- Beneficial nematodes: These nematodes are a biological pest control. They help control cutworm populations without harming other beneficial bugs.
- Spinosad products: A form of organic pest control, these products contain natural insecticides derived from bacteria.
- Baking soda: To deter cutworms, you can sprinkle a thin layer of baking soda around the base of vulnerable plants. Please note that the effectiveness of this method may vary.
- Coffee grounds or eggshells: While this method may work for small populations, no scientific evidence supports its effectiveness.
How to Prevent Cutworm Damage
Preventing cutworm damage in your garden can help ensure the health and vitality of your plants. By implementing these preventive measures, you can minimize the impact of cutworms on your plants and promote a healthy garden environment. Here are some tips to help prevent cutworm damage:
- Crop rotation: Rotate your crops each year to disrupt the life cycle of cutworms and reduce their population.
- Physical barriers: Use collars made from cardboard or aluminum foil around the base of the plant to create a barrier that cutworms cannot crawl over. Toilet paper rolls can protect young plants.
- Tilling: In the fall or early spring, till your garden soil to expose pupae to predators and break down mulch more efficiently.
- Remove debris: Clear away garden debris, such as plant residue and weeds, where cutworms can hide during the day.
- Natural predators: Encourage natural predators of cutworms, such as birds, ground beetles, and parasitic wasps, by creating a diverse and wildlife-friendly garden.
- Handpicking: Inspect your garden regularly and handpick any cutworms you find, disposing of them away from your garden.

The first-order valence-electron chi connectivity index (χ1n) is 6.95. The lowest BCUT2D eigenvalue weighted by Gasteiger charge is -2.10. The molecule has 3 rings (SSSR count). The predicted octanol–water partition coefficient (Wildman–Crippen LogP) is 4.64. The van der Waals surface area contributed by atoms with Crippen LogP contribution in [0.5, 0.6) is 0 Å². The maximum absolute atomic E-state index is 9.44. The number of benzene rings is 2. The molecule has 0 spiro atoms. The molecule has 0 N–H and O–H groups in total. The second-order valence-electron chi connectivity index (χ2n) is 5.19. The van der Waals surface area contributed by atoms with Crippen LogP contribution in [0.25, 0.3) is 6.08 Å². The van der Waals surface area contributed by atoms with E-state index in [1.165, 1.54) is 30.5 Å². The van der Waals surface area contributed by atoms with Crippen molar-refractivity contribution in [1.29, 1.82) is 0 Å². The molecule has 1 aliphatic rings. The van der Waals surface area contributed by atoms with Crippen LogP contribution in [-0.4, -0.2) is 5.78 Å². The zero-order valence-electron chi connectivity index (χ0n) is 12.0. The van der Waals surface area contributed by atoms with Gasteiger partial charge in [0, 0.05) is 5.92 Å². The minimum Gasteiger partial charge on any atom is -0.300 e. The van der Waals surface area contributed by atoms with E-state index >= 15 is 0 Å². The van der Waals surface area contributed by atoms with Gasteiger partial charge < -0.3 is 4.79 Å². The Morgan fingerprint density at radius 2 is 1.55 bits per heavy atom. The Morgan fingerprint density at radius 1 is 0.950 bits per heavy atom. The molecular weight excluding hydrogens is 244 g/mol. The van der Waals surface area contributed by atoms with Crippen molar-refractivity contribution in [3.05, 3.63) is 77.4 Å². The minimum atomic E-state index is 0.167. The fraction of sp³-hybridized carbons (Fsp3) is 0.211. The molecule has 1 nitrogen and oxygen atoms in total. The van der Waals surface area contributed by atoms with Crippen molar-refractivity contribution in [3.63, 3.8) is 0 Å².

FAQ About Using Epsom Salt for Cutworms
Does Epsom Salt Kill Earthworms?
Yes, Epsom salt can be toxic to earthworms in very high doses. It’s best to use a soil test to determine if your garden is magnesium deficient, and only apply Epsom salt if it is. In the long run, your soil will benefit more from a healthy earthworm population than from Epsom salt.
Will Epsom Salt Kill Grub Worms?
It’s not recommended. Neem oil is a good choice as a control method for grubs because it works well as a pesticide and is safe for beneficial insects. To make your own solution, follow the label directions to mix neem oil with water. Apply the solution using a pump or hose-end sprayer during late summer or early fall for the best results.
Can I Apply Epsom Salt Directly To My Soil?
Yes, if the soil has a magnesium deficiency, it’s okay to add Epsom salt directly to the soil. However, excess magnesium can negatively impact plant growth. It’s recommended to conduct a soil test to determine if your soil is deficient in magnesium before applying Epsom salt.
When to Call a Professional
Despite all the buzz on the internet, there is no hard evidence to support the claim that Epsom salt kills or repels cutworms, although some gardeners claim it works for them. At best, it’s a hit-or-miss solution, and better, more reliable methods are available.
Speaking of reliable methods to eliminate lawn pests, LawnStarter can connect you with a trustworthy local lawn care pro who can help with your lawn and garden pest problems. If your landscape faces invaders, contact a pro for help today.